Sink Your Claws into this Summer Slash-Fest

Kevin Thomas's picture

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The “Wolverine “is Marvel’s latest edition to ongoing X-Men film series, and it’s actually pretty good. The plot isn’t (totally) ridiculous, it’s easy to like and care about the characters, and the action is well-choreographed.
Hugh Jackman also gives renewed energy to his character, energy he lost in the pitiful X-Men Origins: Wolverine in 2009. If you have seen and liked the other X-men movies, then Wolverine should entertain you. If not, then look elsewhere.

The story takes place following the events of “X-Men: The Last Stand” (the one where Brett Ratner kind of totally messed it up). Logan (Jackman) is reeling over the death of his forbidden love Jean Grey (Famke Jannsen) and now sports a beard that could rival the guys from Duck Dynasty. In short, he’s a drifter once again. Logan hates his “immortality” because he wants to die and reunite with Jean. Logan’s pain has also caused him to renounce killing, unless of course the men deserve it.

One night, a mysterious woman named Yukio (Rila Fukushima) comes for Logan asking for him to visit her dying employer, rich tech mogul Yashida (Hal Yamanouchi), who Logan saved during the bombing of Nagasaki. Once there, Yashida offers to rid Logan of his immortality so that he can have a normal life in return for saving his. Because Logan cannot bear the thought of someone else enduring the pain he has gone through, he refuses, just before the old man kicks the bucket. The next day at his funeral, Logan meets his granddaughter Mariko (Tao Okamoto), moments before a Chinese gang attempts to end her. Logan intervenes and becomes her protector as they try to determine who might want her dead and why.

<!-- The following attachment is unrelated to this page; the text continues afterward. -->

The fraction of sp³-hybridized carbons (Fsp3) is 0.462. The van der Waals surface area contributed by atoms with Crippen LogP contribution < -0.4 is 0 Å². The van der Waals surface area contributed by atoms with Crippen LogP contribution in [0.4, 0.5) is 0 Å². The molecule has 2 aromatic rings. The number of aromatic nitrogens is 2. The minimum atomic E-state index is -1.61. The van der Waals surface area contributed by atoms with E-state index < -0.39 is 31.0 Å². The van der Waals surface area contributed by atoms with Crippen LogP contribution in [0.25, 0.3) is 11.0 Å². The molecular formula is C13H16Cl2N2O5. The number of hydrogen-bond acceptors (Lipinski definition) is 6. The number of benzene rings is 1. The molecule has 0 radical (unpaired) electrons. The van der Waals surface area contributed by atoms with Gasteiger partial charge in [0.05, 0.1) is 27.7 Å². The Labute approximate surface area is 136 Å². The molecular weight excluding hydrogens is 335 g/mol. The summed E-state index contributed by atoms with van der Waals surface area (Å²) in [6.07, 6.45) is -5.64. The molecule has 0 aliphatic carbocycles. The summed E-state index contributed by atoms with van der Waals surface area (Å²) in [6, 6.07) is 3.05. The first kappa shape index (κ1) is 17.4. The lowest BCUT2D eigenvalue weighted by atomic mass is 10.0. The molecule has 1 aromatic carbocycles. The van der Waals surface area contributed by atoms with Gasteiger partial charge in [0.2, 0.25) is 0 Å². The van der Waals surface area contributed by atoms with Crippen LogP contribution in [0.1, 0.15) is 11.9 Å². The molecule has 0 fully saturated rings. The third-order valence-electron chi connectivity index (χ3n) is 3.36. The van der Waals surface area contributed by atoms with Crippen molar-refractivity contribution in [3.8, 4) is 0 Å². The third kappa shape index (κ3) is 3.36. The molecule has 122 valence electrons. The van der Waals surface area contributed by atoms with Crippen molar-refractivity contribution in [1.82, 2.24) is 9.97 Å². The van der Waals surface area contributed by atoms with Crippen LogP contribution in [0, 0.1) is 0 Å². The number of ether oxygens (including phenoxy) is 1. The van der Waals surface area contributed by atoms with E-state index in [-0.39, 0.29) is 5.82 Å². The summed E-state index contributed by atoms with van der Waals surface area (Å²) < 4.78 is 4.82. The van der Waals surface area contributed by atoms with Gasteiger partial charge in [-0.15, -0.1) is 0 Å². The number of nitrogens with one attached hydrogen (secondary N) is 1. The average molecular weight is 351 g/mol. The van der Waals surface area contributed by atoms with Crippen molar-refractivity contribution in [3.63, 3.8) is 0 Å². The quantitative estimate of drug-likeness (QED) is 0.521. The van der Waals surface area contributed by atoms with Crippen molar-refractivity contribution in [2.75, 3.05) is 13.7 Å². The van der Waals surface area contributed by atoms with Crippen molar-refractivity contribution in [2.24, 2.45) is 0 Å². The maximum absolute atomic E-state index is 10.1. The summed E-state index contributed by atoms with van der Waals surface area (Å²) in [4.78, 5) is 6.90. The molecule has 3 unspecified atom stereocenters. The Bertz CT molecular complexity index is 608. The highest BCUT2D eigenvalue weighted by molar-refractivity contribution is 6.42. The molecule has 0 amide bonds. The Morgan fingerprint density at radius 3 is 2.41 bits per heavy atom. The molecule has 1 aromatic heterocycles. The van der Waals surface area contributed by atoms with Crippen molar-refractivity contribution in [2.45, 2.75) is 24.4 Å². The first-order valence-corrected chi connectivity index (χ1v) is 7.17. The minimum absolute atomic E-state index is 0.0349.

I was surprised by the “Wolverine.” The plot was relatively engaging (for a modern day action movie) and the characters moved the story forward instead of stuff blowing up. While the film lacks the dramatic punch of the first two X-Men films and X-Men: First Class, it still manages to make you feel empathy for Logan, an emotion that was completely abandoned in X-Men Origins: Wolverine (which unfortunately killed the entire line of Origins movies they planned to make). The action scenes are appropriately placed, and they never make you want to check your watch. Again, it’s not as good as the first two films or the previous one, but the “Wolverine” is still a suitable summer action movie.
Rated PG-13 for Intense Sequences of Sci-Fi Action and Violence, Some Sexuality and Language

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